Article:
Peter Collinson to Carl Linnaeus,
16 March 1767 n.s.
L3888. Peter CollinsonPeter Collinson (1694-1768). British.
Peter CollinsonCollinson, Peter (1694-1768).
Collinson had read that the winter had been very severe, as Öresund had been frozen. Collinson could not imagine cold with that force.
Also England had had a severe winter, but not as severe as that of 1740. It had lasted for a month up till January 21, when the thaw began. Warm and sunny days began on February 1, and so it continued, so that Helleborus niger appeared fine on February 8, Galanthus and Acconitus vernalis on February 15, followed by crocus, violets and Primula veris. Collinson is delighted by the order of Nature and by the gifts of God Almighty.
Now, these plants have given place to others of a more tender nature, so that the garden is covered with more than 20 variants of Crocus, produced from seeds, and by Iris Persica, Cyclamen vernalis and Polyanthos. On March 16, Hyacinthus caeruleus and H. albus came in plenty, with anemones, Narcissus – Collinson’s favourites nowadays –and Polyanthus. Of the last, there are two wild species in the woods. Tulipa praecox comes next, and thus, Flora covers the garden with a variety of flowers.
Collinson hopes Linnaeus will be pleased by this report about the progress of Spring up to the middle of March.
Collinson thanks Linnaeus for his letter of October 8, 1766, promising to send Collinson a copy of Systema naturae, 10th editionLinnaeus, Carl Systema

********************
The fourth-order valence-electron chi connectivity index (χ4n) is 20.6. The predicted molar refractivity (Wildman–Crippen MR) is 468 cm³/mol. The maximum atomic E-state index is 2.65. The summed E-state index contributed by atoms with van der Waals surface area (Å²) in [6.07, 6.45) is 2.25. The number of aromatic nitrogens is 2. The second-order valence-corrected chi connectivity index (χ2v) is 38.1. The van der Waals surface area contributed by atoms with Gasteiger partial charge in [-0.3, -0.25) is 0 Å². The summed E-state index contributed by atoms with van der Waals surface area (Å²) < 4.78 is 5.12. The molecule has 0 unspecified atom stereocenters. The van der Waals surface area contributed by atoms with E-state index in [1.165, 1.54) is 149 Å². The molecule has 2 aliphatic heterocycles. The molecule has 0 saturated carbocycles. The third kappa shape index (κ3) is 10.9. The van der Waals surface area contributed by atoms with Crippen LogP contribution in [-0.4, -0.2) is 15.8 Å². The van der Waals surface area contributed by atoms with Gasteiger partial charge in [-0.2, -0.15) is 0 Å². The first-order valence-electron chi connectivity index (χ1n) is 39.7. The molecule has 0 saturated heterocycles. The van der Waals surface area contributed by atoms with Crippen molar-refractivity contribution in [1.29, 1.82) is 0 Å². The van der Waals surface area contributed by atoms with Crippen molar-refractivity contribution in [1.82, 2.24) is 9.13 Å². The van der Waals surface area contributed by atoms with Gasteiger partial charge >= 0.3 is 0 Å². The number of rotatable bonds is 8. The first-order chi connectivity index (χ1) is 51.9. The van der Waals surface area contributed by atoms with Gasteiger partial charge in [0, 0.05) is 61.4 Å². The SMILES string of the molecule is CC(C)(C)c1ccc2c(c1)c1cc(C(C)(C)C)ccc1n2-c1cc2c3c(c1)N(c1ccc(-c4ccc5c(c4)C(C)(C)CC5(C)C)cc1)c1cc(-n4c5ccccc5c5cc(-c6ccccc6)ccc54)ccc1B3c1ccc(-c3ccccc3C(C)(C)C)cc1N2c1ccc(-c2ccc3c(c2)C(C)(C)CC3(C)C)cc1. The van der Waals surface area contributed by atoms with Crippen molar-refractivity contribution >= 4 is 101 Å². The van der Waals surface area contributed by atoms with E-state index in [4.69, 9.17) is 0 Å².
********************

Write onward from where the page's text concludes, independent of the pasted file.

Collinson understands the distress caused by the fire in Uppsala in 1766, and he is glad that Linnaeus could save his papers and books. He hopes they are now in good order again, so that Linnaeus can ask a pupil to look for the origin of the nectarine in the earlier botanical literature, when it was first described, and how and when it was introduced into Europe.
Collinson refers to his description in the former letter of the close relationship between peach and nectarine, and mentions that the tree he has, which was raised from a stone, gave several dozen fruit last year. He also asks who Perses was, whose name was connected with the name of the peach.
Bats and flies lie like dead all winter, but they do not go under water. Swallows cannot do so either without proper provision, and it really becomes Linnaeus to help to find out if such an apparatus exists. It is not sufficient to make the assertion; it has to be demonstrated that the necessary internal apparatus exists that makes it possible for a flying animal to go under the water and live there for several months.
In addition, there are four species of swallows, and it is not clear if they all have these habits, or if just some of them have.
Linnaeus had shown that mushrooms are of an animal nature and their eggs hatched in water. Now Linnaeus should go deeper into the issue of the swallows and explain it to the English. Daniel SolanderSolander, Daniel (1733-1782).
Collinson sends a print of the Andrachne that had flowered in John Fothergill’sFothergill, John (1712-1780).
Collinson wishes Linnaeus good health. Collinson is now in his 73rd year, in perfect health and strength in body and mind, for which he thanks God.
P.S. Collinson asks Linnaeus to present a print of the Andrachne to Abraham BäckBäck, Abraham (1713-1795).